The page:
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3:59.4: The Quest for the Four-minute Mile

3:59.4: The Quest for the Four-minute Mile

Ref No: 9781903158494

Details: Author: Bob Phillips

Type: Books


Price: £12.95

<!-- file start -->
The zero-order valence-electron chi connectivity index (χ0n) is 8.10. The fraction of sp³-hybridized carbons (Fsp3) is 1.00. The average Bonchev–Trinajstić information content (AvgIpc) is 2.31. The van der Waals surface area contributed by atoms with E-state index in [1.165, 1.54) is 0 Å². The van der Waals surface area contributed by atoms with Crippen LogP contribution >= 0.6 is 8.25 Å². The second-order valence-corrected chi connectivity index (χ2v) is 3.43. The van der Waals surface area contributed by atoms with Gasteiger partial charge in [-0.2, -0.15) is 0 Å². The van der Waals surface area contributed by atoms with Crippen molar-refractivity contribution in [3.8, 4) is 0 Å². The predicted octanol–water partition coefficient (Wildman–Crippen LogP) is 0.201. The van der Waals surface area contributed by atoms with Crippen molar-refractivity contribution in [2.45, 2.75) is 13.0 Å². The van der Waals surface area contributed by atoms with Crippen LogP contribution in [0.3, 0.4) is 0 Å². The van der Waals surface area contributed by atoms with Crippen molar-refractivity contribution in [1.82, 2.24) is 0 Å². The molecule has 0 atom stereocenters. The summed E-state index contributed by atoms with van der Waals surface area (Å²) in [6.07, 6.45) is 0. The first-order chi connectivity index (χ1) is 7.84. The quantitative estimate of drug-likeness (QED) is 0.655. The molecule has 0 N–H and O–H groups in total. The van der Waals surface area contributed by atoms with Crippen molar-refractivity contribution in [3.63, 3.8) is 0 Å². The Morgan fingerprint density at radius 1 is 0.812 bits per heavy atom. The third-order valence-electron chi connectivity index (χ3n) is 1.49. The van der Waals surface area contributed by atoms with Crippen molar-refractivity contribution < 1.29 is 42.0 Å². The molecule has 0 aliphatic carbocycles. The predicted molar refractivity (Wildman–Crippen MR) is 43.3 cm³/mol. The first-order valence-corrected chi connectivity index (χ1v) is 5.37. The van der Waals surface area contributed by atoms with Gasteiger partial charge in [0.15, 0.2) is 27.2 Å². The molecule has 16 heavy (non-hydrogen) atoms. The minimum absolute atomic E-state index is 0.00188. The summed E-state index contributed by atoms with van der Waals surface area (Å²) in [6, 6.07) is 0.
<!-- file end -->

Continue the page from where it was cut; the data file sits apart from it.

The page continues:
When Roger Bannister broke four minutes for the mile in 1954 he became the first athlete in history to be featured on the front pages of newspapers throughout the World. It was a feat which was welcomed with as much excitement as the conquering of Everest by Hillary and Tenzing the year before. Bannister's time of 3 minutes 59.4 seconds beat a record which had stood for nine years and broke through a barrier which had begun to seem impregnable. Yet the facts are that such a time should have been run many years before. The record had, in effect, advanced no more than 10 seconds or so in almost 70 years. In 1886 the great professional runner, Walter George, had set a time of 4min 12sec but was reliably reckoned to have beaten 4min 10sec in training; In the 1890s an Irish professional, George Blennerhassett Tincler, was reported as having run 4min 8sec in a time-trial in the USA; Already before the First World War a leading American coach, Jack Moakley, believed that the four-minute mile was possible and British coaches of the 1920s agreed with him; In the 1920s the legendary "Flying Finn", Paavo Nurmi, ran 4min 10.4sec but later said that he thought he could have done 4:04; The Swede, Gunder Hagg, who brought the record down to 4min 1. 3sec during the years of the Second World War, should have run 3:57, according to one of the most eminent of American coaches and authors; After Bannister's record, the self-proclaimed Australian "Conditioner of Men", Percy Cerutty, who coached Herb Elliott, was openly talking in the early 1960s of 3:40 for the mile; The World record is now 3min 43.13sec by the Moroccan, Hicham El Guerrouj, and both his time and his country of origin would have been unimaginable for much of the history of athletics. But has the progress in miling really been as spectacular as it first appears? Is the 3:40 mile - or even the 3:30 mile - likely in the next few years? Who remembers that a mile was run in 3min 31sec more than 20 years ago? 2004 sees the 50th anniversary of Roger Bannister's "first four minutes" and there will be enormous Worldwide interest in the celebrations. A new book by one of the leading historians and authors in athletics, Bob Phillips, will be published and will describe in detail the history of miling from the 18th Century onwards, when the first claims to have run a mile in four minutes were already being made. With a wealth of anecdotes, and quoting from the first-hand statements of the mile record-holders from Walter George onwards, this book will bring to vivid life the achievements of a multitude of runners in the most famous of all athletic events. Profusely illustrated, the book makes reference to more than 400 men who have contributed to the quest for the four-minute mile...and beyond.


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